The U.S. Justice Department applied for a court order forcing Facebook to decrypt the calls, something which would appear technically impossible since the app uses end-to-end encryption – meaning Facebook doesn’t have the key.
Facebook said that it wasn’t in any case obliged to do so, since wiretapping laws don’t apply to solely Internet-based calls.
However, the full details of the dispute – and its eventual outcome – won’t be revealed. Reuters reports that both the Justice Department filing, and Facebook’s response, were sealed by the court – and an attempt by the ACLU to have them unsealed has failed.
A U.S. judge on Monday rejected a bid by two civil rights groups that had sought to force the release of documents describing a secret U.S. government effort to compel Facebook Inc to decrypt voice conversations between users on its Messenger app.
The issue arose in a joint federal and state investigation into activities of the MS-13 gang in Fresno, California, revolving around the end-to-end encryption Facebook uses to protect calls on its Messenger service from interception.
The ACLU argued that the public had the right to know whether or not Facebook Messenger calls were secure in order to protect their own privacy. The government countered that the court papers would reveal too much about the government’s wiretapping capabilities.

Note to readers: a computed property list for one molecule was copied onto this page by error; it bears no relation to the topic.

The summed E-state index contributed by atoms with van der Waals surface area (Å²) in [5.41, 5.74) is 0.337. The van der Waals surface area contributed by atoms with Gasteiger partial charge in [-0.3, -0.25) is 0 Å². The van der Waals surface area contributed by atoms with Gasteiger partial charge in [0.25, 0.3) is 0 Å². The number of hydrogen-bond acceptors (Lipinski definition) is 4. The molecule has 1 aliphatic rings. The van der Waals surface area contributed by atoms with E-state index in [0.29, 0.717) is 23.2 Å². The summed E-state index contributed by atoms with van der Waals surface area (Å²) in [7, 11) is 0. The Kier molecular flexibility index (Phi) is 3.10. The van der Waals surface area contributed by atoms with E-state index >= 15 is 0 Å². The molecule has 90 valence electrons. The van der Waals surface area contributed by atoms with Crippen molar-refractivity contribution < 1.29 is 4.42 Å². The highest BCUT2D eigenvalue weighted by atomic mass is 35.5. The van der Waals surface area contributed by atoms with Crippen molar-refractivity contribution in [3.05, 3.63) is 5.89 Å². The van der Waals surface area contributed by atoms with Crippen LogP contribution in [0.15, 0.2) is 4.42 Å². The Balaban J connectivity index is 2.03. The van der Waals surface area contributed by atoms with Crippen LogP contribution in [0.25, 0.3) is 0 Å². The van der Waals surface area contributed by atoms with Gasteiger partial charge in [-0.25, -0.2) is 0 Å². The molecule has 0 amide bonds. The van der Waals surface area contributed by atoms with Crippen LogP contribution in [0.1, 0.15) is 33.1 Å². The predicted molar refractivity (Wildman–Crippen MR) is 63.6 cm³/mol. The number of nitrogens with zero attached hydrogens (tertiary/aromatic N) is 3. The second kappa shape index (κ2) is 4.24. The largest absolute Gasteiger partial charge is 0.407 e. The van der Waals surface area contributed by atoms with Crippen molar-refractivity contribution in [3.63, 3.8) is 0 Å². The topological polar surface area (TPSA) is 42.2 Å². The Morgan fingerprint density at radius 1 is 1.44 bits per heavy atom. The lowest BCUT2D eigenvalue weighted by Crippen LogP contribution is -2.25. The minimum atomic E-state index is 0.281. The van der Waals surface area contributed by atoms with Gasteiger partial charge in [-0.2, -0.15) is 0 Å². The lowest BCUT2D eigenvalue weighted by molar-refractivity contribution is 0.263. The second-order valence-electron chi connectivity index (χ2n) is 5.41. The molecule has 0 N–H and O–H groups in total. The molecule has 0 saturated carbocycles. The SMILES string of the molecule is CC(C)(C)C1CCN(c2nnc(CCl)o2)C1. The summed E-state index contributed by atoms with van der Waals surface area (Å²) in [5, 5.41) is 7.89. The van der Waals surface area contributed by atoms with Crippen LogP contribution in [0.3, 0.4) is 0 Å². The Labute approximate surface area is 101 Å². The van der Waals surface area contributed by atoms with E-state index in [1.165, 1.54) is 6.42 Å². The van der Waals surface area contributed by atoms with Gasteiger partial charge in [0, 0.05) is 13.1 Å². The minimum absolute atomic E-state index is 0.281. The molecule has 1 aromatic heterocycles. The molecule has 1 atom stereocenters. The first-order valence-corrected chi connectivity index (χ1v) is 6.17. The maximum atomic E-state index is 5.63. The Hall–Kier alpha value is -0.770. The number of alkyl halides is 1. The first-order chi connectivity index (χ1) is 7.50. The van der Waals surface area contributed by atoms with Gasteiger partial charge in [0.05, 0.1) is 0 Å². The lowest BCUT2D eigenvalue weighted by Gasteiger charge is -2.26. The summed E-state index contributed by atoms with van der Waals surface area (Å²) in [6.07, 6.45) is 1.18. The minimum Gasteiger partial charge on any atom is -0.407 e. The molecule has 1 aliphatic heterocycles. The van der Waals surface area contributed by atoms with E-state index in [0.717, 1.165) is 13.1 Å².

U.S. District Judge Lawrence O’Neill in Fresno ruled that the documents described sensitive law enforcement techniques and releasing a redacted version would be impossible.
“The materials at issue in this case concern techniques that, if disclosed publicly, would compromise law enforcement efforts in many, if not all, future wiretap investigations,” O’Neill wrote, adding that the underlying criminal case was still ongoing.
There is some encouraging news for those using the app: we do learn that the FBI was unable to intercept Facebook Messenger calls, and Facebook itself supported the ACLU in wanting the papers made public, suggesting that the filings would confirm the security of the app.
The report does say that the government intercepted text messages using the service, but the likelihood is that this was via alternative means, like hacking into a phone or persuading one of the suspects to share.